Women Researching Violent Extremism: Gendered and Racialized Experiences

Thursday, 19 July 2018: 18:45
Oral Presentation
Alexia DERBAS, Western Sydney University, Australia
Virginia MAPEDZAHAMA, Western Sydney University, Australia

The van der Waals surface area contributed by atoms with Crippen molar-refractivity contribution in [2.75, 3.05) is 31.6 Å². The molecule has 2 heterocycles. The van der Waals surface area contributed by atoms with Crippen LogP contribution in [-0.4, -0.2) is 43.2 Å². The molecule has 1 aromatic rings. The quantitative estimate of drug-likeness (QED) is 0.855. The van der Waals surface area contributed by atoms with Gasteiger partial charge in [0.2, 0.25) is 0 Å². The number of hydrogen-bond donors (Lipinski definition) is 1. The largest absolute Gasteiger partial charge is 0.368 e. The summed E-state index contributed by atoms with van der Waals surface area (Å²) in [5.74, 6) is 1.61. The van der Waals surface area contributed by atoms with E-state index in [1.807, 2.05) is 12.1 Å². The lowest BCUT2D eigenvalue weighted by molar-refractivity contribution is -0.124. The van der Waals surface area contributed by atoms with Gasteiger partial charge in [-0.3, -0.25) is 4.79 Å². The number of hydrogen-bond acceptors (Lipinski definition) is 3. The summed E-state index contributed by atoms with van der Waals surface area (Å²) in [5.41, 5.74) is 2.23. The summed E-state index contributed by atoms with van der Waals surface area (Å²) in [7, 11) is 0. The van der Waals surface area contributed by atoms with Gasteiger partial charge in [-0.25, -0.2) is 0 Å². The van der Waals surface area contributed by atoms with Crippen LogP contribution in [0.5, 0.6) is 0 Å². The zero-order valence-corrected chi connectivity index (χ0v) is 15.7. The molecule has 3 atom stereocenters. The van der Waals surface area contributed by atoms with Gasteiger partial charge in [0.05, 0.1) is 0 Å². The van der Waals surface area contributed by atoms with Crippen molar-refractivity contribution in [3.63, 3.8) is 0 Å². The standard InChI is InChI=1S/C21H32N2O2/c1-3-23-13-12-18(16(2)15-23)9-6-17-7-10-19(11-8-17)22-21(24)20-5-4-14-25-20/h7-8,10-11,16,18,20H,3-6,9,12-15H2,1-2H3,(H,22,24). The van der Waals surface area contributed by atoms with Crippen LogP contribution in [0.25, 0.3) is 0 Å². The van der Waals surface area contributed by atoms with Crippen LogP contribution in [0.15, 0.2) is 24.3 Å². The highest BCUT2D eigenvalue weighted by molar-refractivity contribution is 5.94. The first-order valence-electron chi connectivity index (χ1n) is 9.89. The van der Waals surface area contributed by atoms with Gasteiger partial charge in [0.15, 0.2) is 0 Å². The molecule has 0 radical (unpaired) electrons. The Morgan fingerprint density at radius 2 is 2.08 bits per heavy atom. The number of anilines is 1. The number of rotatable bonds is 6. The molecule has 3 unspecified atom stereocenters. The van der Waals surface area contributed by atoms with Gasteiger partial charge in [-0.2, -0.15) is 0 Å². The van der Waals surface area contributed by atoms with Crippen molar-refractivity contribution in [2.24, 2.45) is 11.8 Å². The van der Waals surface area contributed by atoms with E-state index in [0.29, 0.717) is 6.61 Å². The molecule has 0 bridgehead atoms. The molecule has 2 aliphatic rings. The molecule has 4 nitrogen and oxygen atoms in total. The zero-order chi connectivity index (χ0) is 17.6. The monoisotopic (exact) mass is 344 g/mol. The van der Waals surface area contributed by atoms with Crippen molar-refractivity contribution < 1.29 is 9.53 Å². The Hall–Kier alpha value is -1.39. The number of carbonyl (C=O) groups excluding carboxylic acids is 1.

Researching "radicalization" in a government funded study is a difficult process as the field work tends to reinforce ambivalence towards government practice. The difficulty is further compounded when the researchers are two women: a black woman racialized as black, and an Arab woman racialized as white. The paper is a critical, reflexive reflection on being in the field engaged in "Countering Violent Extremism" (CVE) research in Sydney, Australia. Eighteen youth service providers were interviewed to understand their attitudes and experiences towards "violent extremism" and young people at risk of "radicalizing" to violence. Participants shared traumatic stories of young people impacted by the Australian Federal Government's strict new laws for children seen to be involved in terrorist related activity. They also showed frustration for what they saw to be misplaced funding as they were dealing with other issues impacting young people more profoundly, such as domestic violence, drug and alcohol abuse and homelessness. The paper will explore how the two researchers navigated such challenging and often emotional topics. The researchers experienced the interviews differently, with power manifesting differently in different spaces, and so the paper will reflect on how these experiences were highly racialized. This, as well as being impacted by the different ages and career stages of the researchers.